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Volume 51, Issue 2 (2022)

Articles

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Hydrodynamic model for independent cold and thermo-mineral twin springs in a stratified continental karst aquifer, Camou, Arbailles Massif, Pyrénées, France
Philippe Audra, Jean-Yves Bigot, Dimitri Laurent, Nathalie Vanara, Didier Cailhol, and Gérard Cazenave

  • Camou twin springs discharge cold and hot-saline waters, from distinct water bodies
  • We studied the dynamic of thermohaline using temperature-depth dataloggers
  • Water bodies with different physic characteristic do not mix, even in same conduit
  • We suggest a hydrodynamic model for non-mixing in highly karstified context
  • Camou springs are an outstanding case of continental stratified karst aquifer

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Recreational caving impacts of visitors in a high-altitude cave in Bolivian Andes: main effects on microhabitat structure and faunal distribution
Lais Furtado Oliveira, Rodrigo L. Ferreira, Jaime Iván Rodríguez Fernández, and Marconi Souza Silva

  • Humajalanta cave presented 32 invertebrate species, six of them troglomorphic
  • The species composition between visited and non-visited areas differed significantly
  • Singular components of microhabitat determined the similarity of the non-troglobitic fauna
  • Microhabitat heterogeneity determined the non-troglobite species richness
  • Impacts of weak visitation did not determine faunal differentiation between areas

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Sulfuric acid speleogenesis and surface landform evolution along the Vienna Basin Transfer Fault: Plavecký Karst, Slovakia
Pavel Bella, Helena Hercman, Šimon Kdýr, Petr Mikysek, Petr Pruner, Juraj Littva, Jozef Minár, Michal Gradzinski, Wojciech Wróblewski, Marek Velšmid, and Pavel Bosak

  • Multi-phased hypogene speleogenesis occured at the fault interface of a horst-graben structure
  • Sulfuric acid speleogenesis is identified by morphological and mineralogical evidence
  • Cave levels are featured by flat corrosion floors and fissure discharge feeders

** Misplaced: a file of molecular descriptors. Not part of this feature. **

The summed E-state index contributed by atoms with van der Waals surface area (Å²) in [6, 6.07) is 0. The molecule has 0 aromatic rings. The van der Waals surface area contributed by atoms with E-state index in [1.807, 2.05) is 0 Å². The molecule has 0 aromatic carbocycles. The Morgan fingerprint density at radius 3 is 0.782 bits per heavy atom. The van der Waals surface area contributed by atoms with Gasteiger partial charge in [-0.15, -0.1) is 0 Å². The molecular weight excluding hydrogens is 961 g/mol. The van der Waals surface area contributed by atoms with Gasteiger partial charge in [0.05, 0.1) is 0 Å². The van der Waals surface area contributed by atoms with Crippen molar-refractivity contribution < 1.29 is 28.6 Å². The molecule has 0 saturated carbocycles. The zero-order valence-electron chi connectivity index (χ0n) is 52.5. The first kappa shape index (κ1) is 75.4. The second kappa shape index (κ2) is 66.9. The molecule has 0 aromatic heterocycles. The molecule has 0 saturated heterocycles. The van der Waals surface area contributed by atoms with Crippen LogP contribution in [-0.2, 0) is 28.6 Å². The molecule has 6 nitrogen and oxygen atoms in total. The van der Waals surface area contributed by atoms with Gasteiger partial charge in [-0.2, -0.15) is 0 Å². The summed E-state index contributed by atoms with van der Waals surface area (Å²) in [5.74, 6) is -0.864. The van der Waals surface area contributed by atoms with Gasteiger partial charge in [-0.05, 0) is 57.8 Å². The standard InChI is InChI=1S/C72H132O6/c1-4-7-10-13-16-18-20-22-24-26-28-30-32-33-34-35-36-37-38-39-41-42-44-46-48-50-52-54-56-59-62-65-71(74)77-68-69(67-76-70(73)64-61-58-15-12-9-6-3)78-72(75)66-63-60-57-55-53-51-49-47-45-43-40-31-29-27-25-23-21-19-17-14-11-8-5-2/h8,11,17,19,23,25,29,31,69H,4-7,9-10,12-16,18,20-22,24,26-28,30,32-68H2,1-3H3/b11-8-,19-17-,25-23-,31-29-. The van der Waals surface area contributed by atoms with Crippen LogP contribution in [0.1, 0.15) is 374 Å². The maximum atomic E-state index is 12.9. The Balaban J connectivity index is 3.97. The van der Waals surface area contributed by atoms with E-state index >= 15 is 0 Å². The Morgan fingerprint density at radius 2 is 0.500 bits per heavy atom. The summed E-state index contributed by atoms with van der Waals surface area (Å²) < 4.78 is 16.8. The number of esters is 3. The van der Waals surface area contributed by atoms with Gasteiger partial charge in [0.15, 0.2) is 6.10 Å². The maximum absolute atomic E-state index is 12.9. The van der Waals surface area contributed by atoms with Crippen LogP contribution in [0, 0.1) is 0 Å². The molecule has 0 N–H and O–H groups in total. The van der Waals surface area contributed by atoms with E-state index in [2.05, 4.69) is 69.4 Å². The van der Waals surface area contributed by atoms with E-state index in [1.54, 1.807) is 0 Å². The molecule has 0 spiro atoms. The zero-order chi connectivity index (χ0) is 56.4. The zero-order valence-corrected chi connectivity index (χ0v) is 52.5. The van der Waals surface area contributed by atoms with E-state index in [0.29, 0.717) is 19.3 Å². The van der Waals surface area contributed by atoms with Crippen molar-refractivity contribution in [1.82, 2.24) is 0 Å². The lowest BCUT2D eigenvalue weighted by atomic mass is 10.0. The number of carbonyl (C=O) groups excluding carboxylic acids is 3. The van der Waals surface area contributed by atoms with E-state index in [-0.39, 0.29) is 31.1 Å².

• Formation of cave levels is linked to the subsidence history of the Vienna Basin
  • U-series dating and paleomagnetic analysis of Early–Middle Pleistocene deposits were conducted

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Empirical roughness coefficients for moderate floods in an open conduit cave: Fullers stream canyon, Culverson Creek Cave System, West Virginia
Lydia T. Albright and Gregory S. Springer

  • Open-conduit Mannings roughness coefficients were empirically determined
  • Head losses were measured using instruments recording water stages
  • Roughness was inversely proportional to discharge in the cave stream
  • Roughness coefficients are highest amid breakdown
  • Lowest roughness values were for cobble-floored canyon passages

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Absence of visitors during lockdown reveals natural variation in carbon dioxide level in the Glowworm Cave, Waitomo, New Zealand
David J. Merritt, Chris Hendy Dr, and Shannon Corkill Ms

  • We assess the natural microclimate of the cave over 60 days with no visitation
  • Visitors increased the cave temperature but the effect was short-lived due to cave ventilation
  • During lockdown, the usual daily increase in carbon dioxide due to visitors was absent
  • The partial pressure of carbon dioxide level naturally lies above the external atmospheric levels
  • Rain and flood events led to increases in carbon dioxide partial pressure